Kosher Kitchen Upgrade

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Dear Rabbi Simon
We need to replace our cooker (oven and stove top), and I was wondering what the best options are from a kashrut perspective. I know a self-cleaning oven is useful for Pesach, but is a catalytic liner acceptable (as opposed to pyrolytic)? I understand that with pyrolytic, the grease builds up on the coating, and gets burned away at around 500C. For catalytic, the grease is absorbed into the lining, and then gets burns away at around 200C. Not sure if the catalytic option does the same job, in halakhic terms.
The other question is whether using an oven with a timer, as a warmer (instead of a hot plate) is acceptable for warming food over Shabbat.
Any advice will be appreciated.

Hi Terri
The pyrolytic option is the way to go for the benefit of Pesach and if circumstances require a thorough cleaning (whether for aesthetic or kashrut reasons). The catalytic approach which is sometimes touted (while less expensive) does not fulfil the same role as pyrolytic in halachic terms.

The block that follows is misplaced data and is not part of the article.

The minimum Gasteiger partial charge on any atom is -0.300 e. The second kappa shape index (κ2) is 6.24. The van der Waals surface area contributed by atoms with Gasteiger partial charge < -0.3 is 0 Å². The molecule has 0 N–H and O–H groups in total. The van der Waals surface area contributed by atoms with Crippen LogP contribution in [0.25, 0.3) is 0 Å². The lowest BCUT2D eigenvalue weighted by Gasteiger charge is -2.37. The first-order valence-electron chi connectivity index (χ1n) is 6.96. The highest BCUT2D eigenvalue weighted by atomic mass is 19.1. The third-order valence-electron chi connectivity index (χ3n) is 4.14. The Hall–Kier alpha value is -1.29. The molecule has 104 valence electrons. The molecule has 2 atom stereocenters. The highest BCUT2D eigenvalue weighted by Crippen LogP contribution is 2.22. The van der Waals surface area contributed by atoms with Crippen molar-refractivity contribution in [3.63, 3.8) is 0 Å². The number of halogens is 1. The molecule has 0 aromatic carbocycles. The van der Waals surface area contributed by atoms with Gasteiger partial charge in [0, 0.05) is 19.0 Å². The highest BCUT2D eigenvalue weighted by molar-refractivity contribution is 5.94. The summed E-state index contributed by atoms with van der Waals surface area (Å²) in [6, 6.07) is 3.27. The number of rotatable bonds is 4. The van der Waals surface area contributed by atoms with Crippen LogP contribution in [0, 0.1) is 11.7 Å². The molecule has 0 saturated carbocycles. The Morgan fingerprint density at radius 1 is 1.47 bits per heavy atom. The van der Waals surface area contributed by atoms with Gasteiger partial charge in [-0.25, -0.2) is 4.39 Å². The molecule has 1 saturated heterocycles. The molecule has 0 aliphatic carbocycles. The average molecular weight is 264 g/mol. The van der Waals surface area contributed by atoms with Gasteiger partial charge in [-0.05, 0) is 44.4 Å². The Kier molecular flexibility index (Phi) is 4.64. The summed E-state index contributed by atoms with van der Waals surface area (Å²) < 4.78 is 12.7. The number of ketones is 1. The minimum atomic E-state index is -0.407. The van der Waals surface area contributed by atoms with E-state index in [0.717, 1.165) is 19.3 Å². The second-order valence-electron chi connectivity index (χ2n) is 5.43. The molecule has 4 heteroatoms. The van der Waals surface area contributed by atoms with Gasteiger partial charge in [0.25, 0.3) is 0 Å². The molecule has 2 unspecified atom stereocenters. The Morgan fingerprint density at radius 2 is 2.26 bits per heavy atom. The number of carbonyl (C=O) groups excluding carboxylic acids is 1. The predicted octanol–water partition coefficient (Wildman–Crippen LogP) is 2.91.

The timer on your oven has potential halakhic uses, however in general the oven does not work effectively as a replacement for your hotplate due to high-tech considerations (thermostat, lights effected by opening and closing, etc) as well as the important halakhic distinction that a hotplate is used for warming and only rarely for cooking. This gives rise to halakhic leniencies vis a vis an oven for Shabbos use. Note that you can use your hot plate in conjunction with an automatic timer (so-called Shabbos clock) for greater energy-efficiency and to limit the heat-generation in the summer (for example).
I hope this is helpful.
Best wishes
Rabbi Rashi Simon

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Ask the Rabbi: Quinoa on Pesach
Dear Rabbi Simon,
Where do you stand on quinoa (and the kitniyot ban) for Pesach?
Many thanks,
Dear Tzippy,
In line with other American authorities, I am in favour of quinoa. Although I reject completely the voices (mostly from Israel) seeking to abolish the ban on kitniyot entirely, IMO we do not need to include in the prohibition pseudo-grains that were unknown in the Old World until modern times. Best to buy with a Pesach hechsher though, to be free of any possible wheat contamination.
Rabbi Rashi Simon
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